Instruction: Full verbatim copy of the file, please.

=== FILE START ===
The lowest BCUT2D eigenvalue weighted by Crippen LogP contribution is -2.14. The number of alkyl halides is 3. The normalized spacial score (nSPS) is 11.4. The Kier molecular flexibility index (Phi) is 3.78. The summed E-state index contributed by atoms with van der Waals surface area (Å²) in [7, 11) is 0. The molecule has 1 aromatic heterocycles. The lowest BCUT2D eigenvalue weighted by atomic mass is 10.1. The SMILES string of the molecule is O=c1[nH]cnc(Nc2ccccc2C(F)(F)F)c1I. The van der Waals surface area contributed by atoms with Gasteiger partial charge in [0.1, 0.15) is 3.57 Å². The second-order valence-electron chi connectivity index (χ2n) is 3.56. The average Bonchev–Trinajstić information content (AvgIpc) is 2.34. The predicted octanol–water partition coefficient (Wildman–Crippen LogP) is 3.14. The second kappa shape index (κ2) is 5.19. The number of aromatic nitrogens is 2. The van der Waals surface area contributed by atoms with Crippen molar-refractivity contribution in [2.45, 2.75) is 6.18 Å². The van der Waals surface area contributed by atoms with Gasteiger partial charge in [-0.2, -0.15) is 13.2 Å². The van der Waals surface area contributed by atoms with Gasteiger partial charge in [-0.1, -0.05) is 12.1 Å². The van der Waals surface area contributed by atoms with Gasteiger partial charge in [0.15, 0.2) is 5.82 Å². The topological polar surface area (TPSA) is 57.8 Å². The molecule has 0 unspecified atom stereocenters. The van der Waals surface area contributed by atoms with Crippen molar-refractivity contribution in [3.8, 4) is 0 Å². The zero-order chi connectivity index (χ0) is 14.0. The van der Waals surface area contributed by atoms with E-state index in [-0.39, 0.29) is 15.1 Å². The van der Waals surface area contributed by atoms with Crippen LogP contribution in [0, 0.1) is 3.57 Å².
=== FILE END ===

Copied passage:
The lowest BCUT2D eigenvalue weighted by Crippen LogP contribution is -2.14. The number of alkyl halides is 3. The normalized spacial score (nSPS) is 11.4. The Kier molecular flexibility index (Phi) is 3.78. The summed E-state index contributed by atoms with van der Waals surface area (Å²) in [7, 11) is 0. The molecule has 1 aromatic heterocycles. The lowest BCUT2D eigenvalue weighted by atomic mass is 10.1. The SMILES string of the molecule is O=c1[nH]cnc(Nc2ccccc2C(F)(F)F)c1I. The van der Waals surface area contributed by atoms with Gasteiger partial charge in [0.1, 0.15) is 3.57 Å². The second-order valence-electron chi connectivity index (χ2n) is 3.56. The average Bonchev–Trinajstić information content (AvgIpc) is 2.34. The predicted octanol–water partition coefficient (Wildman–Crippen LogP) is 3.14. The second kappa shape index (κ2) is 5.19. The number of aromatic nitrogens is 2. The van der Waals surface area contributed by atoms with Crippen molar-refractivity contribution in [2.45, 2.75) is 6.18 Å². The van der Waals surface area contributed by atoms with Gasteiger partial charge in [-0.2, -0.15) is 13.2 Å². The van der Waals surface area contributed by atoms with Gasteiger partial charge in [-0.1, -0.05) is 12.1 Å². The van der Waals surface area contributed by atoms with Gasteiger partial charge in [0.15, 0.2) is 5.82 Å². The topological polar surface area (TPSA) is 57.8 Å². The molecule has 0 unspecified atom stereocenters. The van der Waals surface area contributed by atoms with Crippen molar-refractivity contribution in [3.8, 4) is 0 Å². The zero-order chi connectivity index (χ0) is 14.0. The van der Waals surface area contributed by atoms with E-state index in [-0.39, 0.29) is 15.1 Å². The van der Waals surface area contributed by atoms with Crippen LogP contribution in [0, 0.1) is 3.57 Å².